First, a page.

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Re: [Marbling] Re: Ebru and the suffix "-zen"

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  • hayrettin YANGOZ
           Öncelikle herkese selamlar; Jake araştırma yapmana çok sevindim. ebrucu terimi seninde belirttiğin gibi son 50 yıldır kullanılan yeni
    Message 1 of 5 , Apr 8 1:52 PM
             Öncelikle herkese selamlar;

      Jake araştırma yapmana çok sevindim. ebrucu terimi seninde belirttiğin gibi son 50 yıldır kullanılan yeni Türkçe içinde kullanılan bir terimdir. aslı cetvelkeş ten mulhem ebrikeş yada bestekar ( müzik eserleri besteleyen kişi) dan mülhem ebrikar olası gerekir. Ebru kelimesinin aslı farsça olup kaş manasındadır. bizim sanatımızın ismi ise ebru değil ebridir. buda farsça bulut, bulutumsu manası taşır. fakat daha doğru olan terim çağatay turkçesi ile ebre ( roba, elbise yüzü, yada astarı veya kürk kabı (kürkleri korumak için yapılan renkli hareli kumaştan torba) ) doğru bir terminoloji oluşturmak için tarihsel araştırmaların yanında dilbilimcilerden de yardım almak gerekir. rus arkeologlar hazar denizinin güney doğusunda 1992-2001 yılları arasında  yaptıkları kazılarda, yaklaşık olarak MÖ 2200 - MÖ 2500 yıllarına tarihlenen ebrulanmış kumazş parçaları bulmuşlardır. netice olarak ebru
      kağıttan önce kumaş üzerine de uygulanmış olabilir. buda terminolojiye, başka bir açıdan yaklaşmamızı icab ettirebilir.
      netice olarak şu an için cetvelkeş ten mülhem, ebrukeş yada bestekardan mülhem ebrukar daha uygun gibi görünmektedir. bu konuda raştırma yapan arkadaşlar bilgilerini paylaşırlarsa daha kısa sürede yol katedebileceğimizi düşünüyorum.


                                                                                              saygılarımla
                                                                                              Hayrettin YANGOZ



      --- On Wed, 4/8/09, Jake Benson <jemiljan@...> wrote:
      From: Jake Benson <jemiljan@...>
      Subject: [Marbling] Re: Ebru and the suffix "-zen"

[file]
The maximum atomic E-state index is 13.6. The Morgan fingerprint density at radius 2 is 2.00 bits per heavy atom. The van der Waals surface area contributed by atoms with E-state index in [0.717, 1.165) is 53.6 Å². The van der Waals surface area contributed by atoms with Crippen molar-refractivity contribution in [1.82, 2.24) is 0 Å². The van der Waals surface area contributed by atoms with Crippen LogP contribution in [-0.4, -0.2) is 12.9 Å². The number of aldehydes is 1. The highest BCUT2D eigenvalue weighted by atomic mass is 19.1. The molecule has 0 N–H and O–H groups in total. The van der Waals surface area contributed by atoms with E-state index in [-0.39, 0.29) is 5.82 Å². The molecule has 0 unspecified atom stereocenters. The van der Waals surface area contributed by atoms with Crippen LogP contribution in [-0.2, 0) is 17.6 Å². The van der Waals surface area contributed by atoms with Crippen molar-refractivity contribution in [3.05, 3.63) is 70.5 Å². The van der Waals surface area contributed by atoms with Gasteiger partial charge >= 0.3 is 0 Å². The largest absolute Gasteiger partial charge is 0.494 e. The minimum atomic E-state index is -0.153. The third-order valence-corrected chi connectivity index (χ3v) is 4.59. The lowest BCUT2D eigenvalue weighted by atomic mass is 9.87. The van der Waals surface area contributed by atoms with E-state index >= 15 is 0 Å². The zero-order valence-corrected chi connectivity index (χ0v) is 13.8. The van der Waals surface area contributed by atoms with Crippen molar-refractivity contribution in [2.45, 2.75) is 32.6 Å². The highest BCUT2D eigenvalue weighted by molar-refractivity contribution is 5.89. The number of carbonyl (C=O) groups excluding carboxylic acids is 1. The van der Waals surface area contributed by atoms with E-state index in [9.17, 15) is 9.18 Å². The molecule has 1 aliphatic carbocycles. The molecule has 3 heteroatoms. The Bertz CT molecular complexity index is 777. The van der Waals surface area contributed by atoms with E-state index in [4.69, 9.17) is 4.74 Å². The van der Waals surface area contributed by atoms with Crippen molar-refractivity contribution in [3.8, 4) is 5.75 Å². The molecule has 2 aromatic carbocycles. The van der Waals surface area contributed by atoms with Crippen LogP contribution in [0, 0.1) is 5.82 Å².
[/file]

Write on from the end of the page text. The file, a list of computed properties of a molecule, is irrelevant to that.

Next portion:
To: Marbling@yahoogroups.com
      Date: Wednesday, April 8, 2009, 4:31 AM

      I agree with Hayrettin Bey, who to summarize his post in Turkish, stated
      that the suffix "-zen" was used for musicians, not visual artists.
      The
      suffix is the shortened form of the Persian word زننده
      "zanandeh", an active participle meaning "striking, playing, or
      player".
      The word is derived from the root زدن zadan, meaning "to beat,
      strike, or hit". The suffix "-zan" is primarily used in Persian
      from
      someone playing musical instruments, and is never used for a visual
      artist. So, the fact that this suffix is so employed today, especially
      by those who emphasize a more mystical view of marbling history, is
      rather odd, as historically that particular suffix would never have
      actually been employed for that purpose.

      In contrast, the verb for marbling found in historical Persian texts is
      کشیدن kasheedan, meaning "to draw", but also "to
      pull" or "to
      drag" (oddly enough, it's also the verb used for "smoking"
      in Persian;
      it's akin to the way we say taking a "drag" from a cigarette in
      English). The active participle form is کشنده keshandeh, the
      shortened form of which is the suffix "-kash". While I have never
      seen
      this suffix used with reference to marbling, it is routinely used for
      the artists who drew marginalia in manuscripts, known as جدول
      کش jadval-kash (plural جدول کشان
      jadval-kashân, pronounced "cedval-keş" and
      "cedval-keşân"
      in Turkish voice). So theoretically speaking, abrî-kash/
      abrî-kashân ("ebrî-keş", "ebrî-keşân" in
      Turkish voice) would be a more appropriate term to use than
      "abri-zan"
      or "ebruzen". Another suffix is "-saz", from the verb
      سختن
      sakhtan, meaning "to make" or "to create". A bookbinder is
      sometimes
      called a جلد سز jeld-saz (plural جلد سزان
      jeld-sazân ) , though the term صحاف sahhâf is generally
      the preferred term for a bookbinder in Iran today.

      Finally, I have never observed the terms "ebrucu" or
      "ebrici" in any
      historical text, nor the contemporary term "ebru" along with it. The